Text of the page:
Magoo though was a contradiction, on the one hand he was a shy and modest young man, yet every weekend he stood on his head in the sand on the busiest beach in the country and sucked string up and down his nostrils. Though it was quietly known at the time that many of his colleagues appreciated the string routine if only because it kept him quiet for an hour or two. Barry liked to have a chat you see. Blow the ears off an Indian Elephant in fact. Talk underwater.
Magoo has survived the years that have accounted for so many of his friends; he remains competitive in an annual event that is named after him and remains unwell for only short periods, by all accounts he remains unchanged. He unfortunately suffered early maturity at a tender age.
The nickname Magoo, according to impeccable sources well within range of retribution, was earned one day at Bondi when several of the lads – not including Barry – were doing a spot of spearfishing a little south of the baths. There they were surprised by the sudden appearance of a large and inquisitive Blue Grouper and as they left the water a little later they suggested that Barry go down for a look-see himself, an advice he promptly followed. Always the good lad was young Baz. Where? What? Who?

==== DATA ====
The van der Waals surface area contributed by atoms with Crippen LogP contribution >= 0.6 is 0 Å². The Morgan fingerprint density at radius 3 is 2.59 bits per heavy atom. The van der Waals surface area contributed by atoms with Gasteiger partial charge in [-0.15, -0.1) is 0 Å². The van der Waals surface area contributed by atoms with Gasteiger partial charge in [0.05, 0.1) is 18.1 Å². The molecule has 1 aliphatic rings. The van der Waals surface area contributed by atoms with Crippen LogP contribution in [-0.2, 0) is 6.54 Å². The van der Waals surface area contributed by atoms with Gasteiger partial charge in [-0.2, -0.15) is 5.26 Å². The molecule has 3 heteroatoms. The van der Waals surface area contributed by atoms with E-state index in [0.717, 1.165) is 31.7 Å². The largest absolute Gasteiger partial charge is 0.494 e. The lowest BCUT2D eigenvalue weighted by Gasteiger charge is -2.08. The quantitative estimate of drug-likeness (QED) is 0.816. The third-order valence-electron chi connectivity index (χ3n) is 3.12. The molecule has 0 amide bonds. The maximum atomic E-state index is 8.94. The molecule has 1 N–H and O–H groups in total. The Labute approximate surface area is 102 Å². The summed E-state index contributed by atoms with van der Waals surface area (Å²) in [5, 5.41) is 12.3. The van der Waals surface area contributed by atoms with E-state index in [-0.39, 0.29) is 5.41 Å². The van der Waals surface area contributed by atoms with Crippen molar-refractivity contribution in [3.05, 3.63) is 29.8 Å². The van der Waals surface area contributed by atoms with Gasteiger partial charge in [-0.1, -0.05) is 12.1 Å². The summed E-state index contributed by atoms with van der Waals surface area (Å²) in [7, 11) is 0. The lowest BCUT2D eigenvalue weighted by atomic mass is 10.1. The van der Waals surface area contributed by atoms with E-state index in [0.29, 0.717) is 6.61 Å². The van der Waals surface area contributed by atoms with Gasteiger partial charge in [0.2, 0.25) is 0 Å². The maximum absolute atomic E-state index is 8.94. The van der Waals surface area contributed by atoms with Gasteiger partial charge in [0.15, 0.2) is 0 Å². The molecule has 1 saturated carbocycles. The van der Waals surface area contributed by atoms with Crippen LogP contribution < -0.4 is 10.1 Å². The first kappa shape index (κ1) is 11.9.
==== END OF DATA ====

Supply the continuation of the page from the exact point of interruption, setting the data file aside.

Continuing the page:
Word had it that Barry, despite several valiant attempts, was unable to claim a sight of the fish despite its friendly approaches, and The Magoo (the shortsighted) was he thusly named and in perpetuity.
What is not generally known about Barry is that he shares some of the sterling characteristics of the Chinese Barefoot Doctors of the Great Leap Forward era of 1958, in that he had little medical training, no proper equipment, but a large share of enthusiasm when it came to the caring of the sick and injured.
Like the day Mick D. suffered a misfortune, and whose full name has been withheld here or he’ll ring me.
Mick and Barry and a few others had been surfing a reasonably remote reef south of Sydney called Voodoo, and on coming ashore Mick walked on a nest of urchins, puncturing both feet over twenty times. In intense pain as the poisons exuded themselves from the broken spikes he asked Dr. Barry Magoo Barefoot McGuigan if there was something he could do to assist.
The good doctor immediately hurried to his wretched VW and returned with an impressive kit of surgical instruments, which included an old surf towel, a penknife and a fork.
– which he used to dig out every spike he could see, and some he could not but suspected were there – all of which were exceedingly small and almost invisible to the naked eye, and at this stage of the narrative I would refer you back to the Blue Grouper incident ^ above, and though at no time do I criticize the accuracy of the teller of this particular tale, but .. , you know?
Nevertheless Mick survived both the injury and the treatment and went on to play some reasonably competitive tennis. His surfing didn’t suffer too much either, and like Magoo, he still has a head of infuriatingly full hair.
If you ever see either, or both of them, please pass on my best wishes’ and you can give Mick a sloppy, if you know him well enough.
© Pete Bowes publishes a blog with numerous stories about Bondi’s past.